Young Invincibles has been empowering young adults for over a decade; our network of youth community and student leaders numbers in the thousands. Young adults have proven time and time again that they will be the change past generations have hoped for. All we need to do is set them up for success. YI has embarked on a campaign to highlight the many alumni who have passed through our youth programs. Some now work as our colleagues and teammates, while others have been trailblazers at other institutions and programs. Some started their own campaigns to empower others. All around the world, YI alumni are doing wonderful work in service of the community.
Check out this month’s alumni highlight, Martha Sanchez.
Over the course of our advocates programs, YI gathers and trains the next generation of local community leaders. Throughout the program, advocates learn how to tell their stories impactfully, speak to elected officials, advocate for policy change, cultivate community, advise YI on our strategic plans, and pursue a policy they are passionate about, all while gaining transferable skills.
This month, we reached out to former DC YI Scholars Program graduate Martha Sanchez to see what she’s up to. We asked her a couple of questions and asked if she had some wisdom to share with other advocates across the country.
What are you up to now after your time in the YI Scholars Program?
Today I serve as the Director of Health Policy & Advocacy at Young Invincibles! I lead our national health policy agenda and advocacy efforts, overseeing our health department team’s programming activities around health care literacy, outreach, and ACA enrollment. I’m very excited about our federal policy agenda objectives to improve access and affordability to health care, especially regarding mental health. I love that at YI we can bring young adults from all walks of life together to uplift their lived experiences and use our collective power to change policy for the better.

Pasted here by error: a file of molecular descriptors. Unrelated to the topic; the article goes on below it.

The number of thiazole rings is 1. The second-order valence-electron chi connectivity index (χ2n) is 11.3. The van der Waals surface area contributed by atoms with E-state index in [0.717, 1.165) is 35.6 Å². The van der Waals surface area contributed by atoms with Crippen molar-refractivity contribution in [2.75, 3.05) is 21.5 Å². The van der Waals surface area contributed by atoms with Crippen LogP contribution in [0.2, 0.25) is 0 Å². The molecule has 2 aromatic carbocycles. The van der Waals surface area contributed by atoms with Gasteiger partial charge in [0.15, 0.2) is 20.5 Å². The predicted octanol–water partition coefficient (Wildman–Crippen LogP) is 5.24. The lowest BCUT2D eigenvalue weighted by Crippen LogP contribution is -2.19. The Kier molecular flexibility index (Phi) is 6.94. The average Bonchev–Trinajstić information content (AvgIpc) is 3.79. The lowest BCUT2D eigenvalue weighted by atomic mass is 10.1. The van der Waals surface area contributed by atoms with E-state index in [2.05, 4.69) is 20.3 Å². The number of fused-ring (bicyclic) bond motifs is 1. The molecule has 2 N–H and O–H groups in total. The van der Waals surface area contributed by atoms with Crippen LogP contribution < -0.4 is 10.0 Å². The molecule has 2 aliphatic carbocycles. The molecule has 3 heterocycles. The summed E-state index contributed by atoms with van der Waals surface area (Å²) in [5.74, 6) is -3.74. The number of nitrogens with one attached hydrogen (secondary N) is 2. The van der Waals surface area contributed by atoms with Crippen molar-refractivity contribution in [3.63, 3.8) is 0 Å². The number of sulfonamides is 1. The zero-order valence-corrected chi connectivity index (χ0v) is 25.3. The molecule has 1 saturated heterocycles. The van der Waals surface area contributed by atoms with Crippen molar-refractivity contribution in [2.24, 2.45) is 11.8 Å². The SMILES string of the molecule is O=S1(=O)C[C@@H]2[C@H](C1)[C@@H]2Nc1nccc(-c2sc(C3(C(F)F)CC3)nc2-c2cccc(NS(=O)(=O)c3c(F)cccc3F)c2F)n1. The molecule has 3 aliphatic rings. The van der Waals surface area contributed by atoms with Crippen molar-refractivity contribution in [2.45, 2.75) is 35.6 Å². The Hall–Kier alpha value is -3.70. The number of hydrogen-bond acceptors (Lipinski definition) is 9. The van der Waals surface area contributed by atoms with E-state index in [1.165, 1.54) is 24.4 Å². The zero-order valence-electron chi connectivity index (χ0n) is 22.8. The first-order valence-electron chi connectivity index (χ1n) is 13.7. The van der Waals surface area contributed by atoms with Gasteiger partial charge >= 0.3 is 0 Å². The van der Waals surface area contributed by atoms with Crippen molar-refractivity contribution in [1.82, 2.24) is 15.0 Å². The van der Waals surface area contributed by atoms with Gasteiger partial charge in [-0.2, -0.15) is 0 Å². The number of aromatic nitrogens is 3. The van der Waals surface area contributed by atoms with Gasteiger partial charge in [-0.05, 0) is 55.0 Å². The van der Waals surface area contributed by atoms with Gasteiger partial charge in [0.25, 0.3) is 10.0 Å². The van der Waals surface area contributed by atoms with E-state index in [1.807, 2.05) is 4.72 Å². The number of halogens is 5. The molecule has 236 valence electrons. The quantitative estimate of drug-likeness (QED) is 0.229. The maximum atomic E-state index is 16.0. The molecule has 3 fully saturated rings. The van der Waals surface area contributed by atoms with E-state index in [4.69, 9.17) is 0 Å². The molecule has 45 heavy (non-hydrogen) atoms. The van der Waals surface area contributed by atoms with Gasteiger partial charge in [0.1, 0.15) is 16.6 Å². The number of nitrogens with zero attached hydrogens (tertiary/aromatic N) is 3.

In between my YI internship and my comeback to YI as a director, I worked on Capitol Hill starting as an intern, then as an immigration caseworker in a congressional district office, and eventually as a legislative assistant in the U.S. House of Representatives, followed by serving as a health legislative assistant in the U.S. Senate.
What is a skill you learned during the program?
During the program, I learned to look at policy issues through an equity-centered lens by seeking to understand how different issues affect specific populations. This is easier to do at YI because we focus on improving the financial well-being of young people through higher education, health care, and the workforce. So, for example, when I arrived at YI, my passion was supporting and uplifting the immigrant community, especially other first-gen immigrants like myself. The policy team at the time was conducting a literature review on the financial outlook for millennials and their retirement prospects. Supporting that initial project allowed me to learn so much about young adults’ financial prospects and think critically about what those projections meant for first-generation college graduates and immigrants. Being at YI naturally helped me start to understand how different policy systems, whether immigration, health care, or higher ed, interact with one another. Specifically, I also learned that the best way to analyze, promote, and digest policy is by thinking about the real-life consequences on the most vulnerable and marginalized groups and to embrace, rather than discredit, the personal stories that result from policy. These are skills that I developed further after YI, and that helped carry my career on Capitol Hill. I believe it’s why I was able to transition from one day being an expert on immigration policy to another on transportation and aviation policy, to eventually settling into the health policy space.
Any advice for current and future advocates?
My advice is to embrace the power and knowledge that comes from your own personal experiences as you work towards advocating for policy change. Some spaces, especially in government, are intimidating and simply not built for us. However, we stand as the most to gain or lose from our level of civic engagement, so it’s important to let go of the doubt and imposter syndrome, and make our voices heard. I also encourage young advocates to open themselves up to new topics and policy systems that are interconnected so that you can approach policy with empathy and inclusivity towards communities you may not be as connected to.